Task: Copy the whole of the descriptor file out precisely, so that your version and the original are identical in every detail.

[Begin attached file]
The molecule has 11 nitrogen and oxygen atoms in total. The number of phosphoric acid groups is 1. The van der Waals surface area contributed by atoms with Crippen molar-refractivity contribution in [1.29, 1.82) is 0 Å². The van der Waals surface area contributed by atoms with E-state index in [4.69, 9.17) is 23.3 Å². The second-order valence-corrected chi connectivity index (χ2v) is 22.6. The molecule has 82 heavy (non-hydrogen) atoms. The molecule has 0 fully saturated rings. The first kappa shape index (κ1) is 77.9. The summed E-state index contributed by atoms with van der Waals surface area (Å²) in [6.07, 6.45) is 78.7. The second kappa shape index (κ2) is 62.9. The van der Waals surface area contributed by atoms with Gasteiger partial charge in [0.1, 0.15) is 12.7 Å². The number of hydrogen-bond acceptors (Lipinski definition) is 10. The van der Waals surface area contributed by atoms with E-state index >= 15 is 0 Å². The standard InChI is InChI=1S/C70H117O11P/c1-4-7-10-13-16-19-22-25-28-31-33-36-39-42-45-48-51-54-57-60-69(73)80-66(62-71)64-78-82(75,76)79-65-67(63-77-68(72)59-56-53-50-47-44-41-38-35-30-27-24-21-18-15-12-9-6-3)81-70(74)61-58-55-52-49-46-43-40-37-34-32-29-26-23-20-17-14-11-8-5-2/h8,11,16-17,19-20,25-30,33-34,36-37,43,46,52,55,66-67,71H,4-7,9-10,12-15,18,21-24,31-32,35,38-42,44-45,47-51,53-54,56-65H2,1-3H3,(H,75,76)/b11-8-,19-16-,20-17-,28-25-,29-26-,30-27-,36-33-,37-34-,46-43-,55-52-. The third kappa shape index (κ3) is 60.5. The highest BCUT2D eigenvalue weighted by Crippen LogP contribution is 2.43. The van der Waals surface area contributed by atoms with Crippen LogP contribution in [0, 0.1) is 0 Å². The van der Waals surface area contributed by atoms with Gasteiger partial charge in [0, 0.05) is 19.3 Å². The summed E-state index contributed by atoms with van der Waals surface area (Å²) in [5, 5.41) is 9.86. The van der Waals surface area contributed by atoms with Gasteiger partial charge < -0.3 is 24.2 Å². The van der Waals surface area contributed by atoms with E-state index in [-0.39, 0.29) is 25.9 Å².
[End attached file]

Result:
The molecule has 11 nitrogen and oxygen atoms in total. The number of phosphoric acid groups is 1. The van der Waals surface area contributed by atoms with Crippen molar-refractivity contribution in [1.29, 1.82) is 0 Å². The van der Waals surface area contributed by atoms with E-state index in [4.69, 9.17) is 23.3 Å². The second-order valence-corrected chi connectivity index (χ2v) is 22.6. The molecule has 82 heavy (non-hydrogen) atoms. The molecule has 0 fully saturated rings. The first kappa shape index (κ1) is 77.9. The summed E-state index contributed by atoms with van der Waals surface area (Å²) in [6.07, 6.45) is 78.7. The second kappa shape index (κ2) is 62.9. The van der Waals surface area contributed by atoms with Gasteiger partial charge in [0.1, 0.15) is 12.7 Å². The number of hydrogen-bond acceptors (Lipinski definition) is 10. The van der Waals surface area contributed by atoms with E-state index >= 15 is 0 Å². The standard InChI is InChI=1S/C70H117O11P/c1-4-7-10-13-16-19-22-25-28-31-33-36-39-42-45-48-51-54-57-60-69(73)80-66(62-71)64-78-82(75,76)79-65-67(63-77-68(72)59-56-53-50-47-44-41-38-35-30-27-24-21-18-15-12-9-6-3)81-70(74)61-58-55-52-49-46-43-40-37-34-32-29-26-23-20-17-14-11-8-5-2/h8,11,16-17,19-20,25-30,33-34,36-37,43,46,52,55,66-67,71H,4-7,9-10,12-15,18,21-24,31-32,35,38-42,44-45,47-51,53-54,56-65H2,1-3H3,(H,75,76)/b11-8-,19-16-,20-17-,28-25-,29-26-,30-27-,36-33-,37-34-,46-43-,55-52-. The third kappa shape index (κ3) is 60.5. The highest BCUT2D eigenvalue weighted by Crippen LogP contribution is 2.43. The van der Waals surface area contributed by atoms with Crippen LogP contribution in [0, 0.1) is 0 Å². The van der Waals surface area contributed by atoms with Gasteiger partial charge in [0, 0.05) is 19.3 Å². The summed E-state index contributed by atoms with van der Waals surface area (Å²) in [5, 5.41) is 9.86. The van der Waals surface area contributed by atoms with Gasteiger partial charge < -0.3 is 24.2 Å². The van der Waals surface area contributed by atoms with E-state index in [-0.39, 0.29) is 25.9 Å².